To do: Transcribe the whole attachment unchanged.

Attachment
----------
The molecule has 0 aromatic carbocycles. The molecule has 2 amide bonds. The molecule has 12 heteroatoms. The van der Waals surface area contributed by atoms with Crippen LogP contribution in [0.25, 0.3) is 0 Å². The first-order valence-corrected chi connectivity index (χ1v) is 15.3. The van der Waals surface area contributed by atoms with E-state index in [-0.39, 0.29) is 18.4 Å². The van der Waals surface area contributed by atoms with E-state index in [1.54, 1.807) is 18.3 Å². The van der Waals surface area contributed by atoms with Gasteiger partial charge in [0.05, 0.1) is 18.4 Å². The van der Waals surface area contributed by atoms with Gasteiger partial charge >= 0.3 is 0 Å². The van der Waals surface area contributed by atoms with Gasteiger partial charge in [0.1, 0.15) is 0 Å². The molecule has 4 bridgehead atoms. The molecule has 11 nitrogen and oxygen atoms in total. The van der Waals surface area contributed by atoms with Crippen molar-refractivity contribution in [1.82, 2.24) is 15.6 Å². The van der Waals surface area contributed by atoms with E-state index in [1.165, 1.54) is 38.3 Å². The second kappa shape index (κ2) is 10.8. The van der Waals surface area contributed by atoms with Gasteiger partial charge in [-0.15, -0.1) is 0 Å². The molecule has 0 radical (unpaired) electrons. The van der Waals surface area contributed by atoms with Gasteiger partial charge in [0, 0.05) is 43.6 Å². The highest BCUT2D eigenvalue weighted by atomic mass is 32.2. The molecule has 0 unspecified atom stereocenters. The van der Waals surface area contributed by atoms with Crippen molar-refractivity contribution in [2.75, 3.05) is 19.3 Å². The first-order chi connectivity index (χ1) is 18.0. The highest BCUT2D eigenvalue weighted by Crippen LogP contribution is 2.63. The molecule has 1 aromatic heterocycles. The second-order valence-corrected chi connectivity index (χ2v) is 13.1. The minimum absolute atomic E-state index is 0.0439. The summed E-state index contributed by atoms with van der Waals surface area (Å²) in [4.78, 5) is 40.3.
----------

The molecule has 0 aromatic carbocycles. The molecule has 2 amide bonds. The molecule has 12 heteroatoms. The van der Waals surface area contributed by atoms with Crippen LogP contribution in [0.25, 0.3) is 0 Å². The first-order valence-corrected chi connectivity index (χ1v) is 15.3. The van der Waals surface area contributed by atoms with E-state index in [-0.39, 0.29) is 18.4 Å². The van der Waals surface area contributed by atoms with E-state index in [1.54, 1.807) is 18.3 Å². The van der Waals surface area contributed by atoms with Gasteiger partial charge in [0.05, 0.1) is 18.4 Å². The van der Waals surface area contributed by atoms with Gasteiger partial charge >= 0.3 is 0 Å². The van der Waals surface area contributed by atoms with Gasteiger partial charge in [0.1, 0.15) is 0 Å². The molecule has 4 bridgehead atoms. The molecule has 11 nitrogen and oxygen atoms in total. The van der Waals surface area contributed by atoms with Crippen molar-refractivity contribution in [1.82, 2.24) is 15.6 Å². The van der Waals surface area contributed by atoms with E-state index in [1.165, 1.54) is 38.3 Å². The second kappa shape index (κ2) is 10.8. The van der Waals surface area contributed by atoms with Gasteiger partial charge in [-0.15, -0.1) is 0 Å². The molecule has 0 radical (unpaired) electrons. The van der Waals surface area contributed by atoms with Gasteiger partial charge in [0, 0.05) is 43.6 Å². The highest BCUT2D eigenvalue weighted by atomic mass is 32.2. The molecule has 0 unspecified atom stereocenters. The van der Waals surface area contributed by atoms with Crippen molar-refractivity contribution in [2.75, 3.05) is 19.3 Å². The first-order chi connectivity index (χ1) is 18.0. The highest BCUT2D eigenvalue weighted by Crippen LogP contribution is 2.63. The molecule has 1 aromatic heterocycles. The second-order valence-corrected chi connectivity index (χ2v) is 13.1. The minimum absolute atomic E-state index is 0.0439. The summed E-state index contributed by atoms with van der Waals surface area (Å²) in [4.78, 5) is 40.3.